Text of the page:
Article Brief

The NCAA and the colleges claim that their goal is to educate student-athletes, but this is a clear example of how the NCAA too often keeps players uneducated and financially undervalued in order to increase revenues.

 

After heavy lobbying from coaches, the NCAA adopted a rule that unnecessarily increases the likelihood that players entering the NBA draft will lose their NCAA eligibility and be left undrafted.  The new rule effectively eliminates the opportunity for basketball players to make an informed decision when deciding whether or not to enter the NBA draft.  

Beginning next year, the process that allows basketball players to keep their NCAA eligibility while communicating with and working out for NBA teams before making a decision will not be available.  The NCAA and coaches are now bullying players into making the decision before NBA teams begin to evaluate potential draft picks.  

Coaches claim they simply want to know who they need to replace before the second basketball signing date in mid-April.  However, coaches could have asked the NCAA to simply push the second signing period back until after players had adequate time to make a decision.  Coaches would have been just as informed and could build their rosters accordingly.  Instead, coaches and the NCAA chose to create unnecessary risks for basketball players.  Basketball players must now make an uninformed decision with their NCAA eligibility on the line.  This could result in fewer basketball players declaring for the draft, which is real reason why the NCAA and coaches adopted this rule.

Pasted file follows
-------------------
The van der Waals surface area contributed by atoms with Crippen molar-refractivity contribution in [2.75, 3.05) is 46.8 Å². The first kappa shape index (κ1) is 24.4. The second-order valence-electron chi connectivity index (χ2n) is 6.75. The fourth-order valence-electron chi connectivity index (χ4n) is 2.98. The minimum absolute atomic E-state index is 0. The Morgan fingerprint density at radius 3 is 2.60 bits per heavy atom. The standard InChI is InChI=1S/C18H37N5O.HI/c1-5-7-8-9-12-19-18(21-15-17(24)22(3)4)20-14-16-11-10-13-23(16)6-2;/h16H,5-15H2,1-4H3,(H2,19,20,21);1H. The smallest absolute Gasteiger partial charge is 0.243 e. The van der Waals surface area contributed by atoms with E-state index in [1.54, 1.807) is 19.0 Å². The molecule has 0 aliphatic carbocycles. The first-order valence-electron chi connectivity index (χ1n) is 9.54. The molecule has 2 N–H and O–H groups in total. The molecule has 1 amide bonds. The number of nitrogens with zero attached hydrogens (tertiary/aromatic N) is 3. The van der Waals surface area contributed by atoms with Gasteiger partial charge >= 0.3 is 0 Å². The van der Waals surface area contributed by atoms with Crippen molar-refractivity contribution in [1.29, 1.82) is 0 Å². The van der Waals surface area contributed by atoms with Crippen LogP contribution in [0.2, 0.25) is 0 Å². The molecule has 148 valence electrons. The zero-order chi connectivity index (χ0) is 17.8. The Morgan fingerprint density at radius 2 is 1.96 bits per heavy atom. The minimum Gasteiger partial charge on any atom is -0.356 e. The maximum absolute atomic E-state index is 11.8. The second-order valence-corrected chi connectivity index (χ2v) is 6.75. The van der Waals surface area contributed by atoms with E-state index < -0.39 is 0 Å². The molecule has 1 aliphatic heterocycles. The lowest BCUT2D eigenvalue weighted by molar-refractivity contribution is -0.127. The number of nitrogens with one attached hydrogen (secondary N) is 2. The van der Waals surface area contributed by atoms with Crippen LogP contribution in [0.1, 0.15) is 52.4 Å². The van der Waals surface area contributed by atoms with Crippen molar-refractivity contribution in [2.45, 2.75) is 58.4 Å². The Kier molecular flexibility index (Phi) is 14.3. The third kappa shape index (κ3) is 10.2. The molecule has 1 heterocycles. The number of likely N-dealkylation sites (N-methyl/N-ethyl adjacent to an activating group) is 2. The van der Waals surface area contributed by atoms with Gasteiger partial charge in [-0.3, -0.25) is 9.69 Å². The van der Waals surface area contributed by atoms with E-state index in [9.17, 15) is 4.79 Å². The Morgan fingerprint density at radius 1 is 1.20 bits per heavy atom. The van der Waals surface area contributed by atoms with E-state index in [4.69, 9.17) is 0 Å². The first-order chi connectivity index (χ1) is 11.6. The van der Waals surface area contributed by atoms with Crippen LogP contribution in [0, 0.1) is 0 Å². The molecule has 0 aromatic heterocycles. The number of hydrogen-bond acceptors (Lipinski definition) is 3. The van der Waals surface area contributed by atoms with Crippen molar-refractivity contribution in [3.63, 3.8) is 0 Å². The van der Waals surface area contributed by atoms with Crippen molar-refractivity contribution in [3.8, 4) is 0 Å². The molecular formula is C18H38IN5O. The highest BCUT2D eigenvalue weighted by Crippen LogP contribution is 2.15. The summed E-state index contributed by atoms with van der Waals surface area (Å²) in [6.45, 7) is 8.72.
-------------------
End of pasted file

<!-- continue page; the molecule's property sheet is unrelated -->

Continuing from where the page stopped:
The NCAA's goal is to monopolize the talents of "amateur" athletes for as long as possible so that they can maximize revenues for as long as possible.  If fewer players enter the NBA draft out of fear of the unknown, basketball TV ratings and ticket sales will increase as fans seek to watch the biggest names in college basketball compete.  In addition, coaches' salaries will increase along with the revenues.  

The NCAA and the colleges claim that their goal is to educate student-athletes, but this is a clear example of how the NCAA too often keeps players uneducated and financially undervalued in order to increase revenues.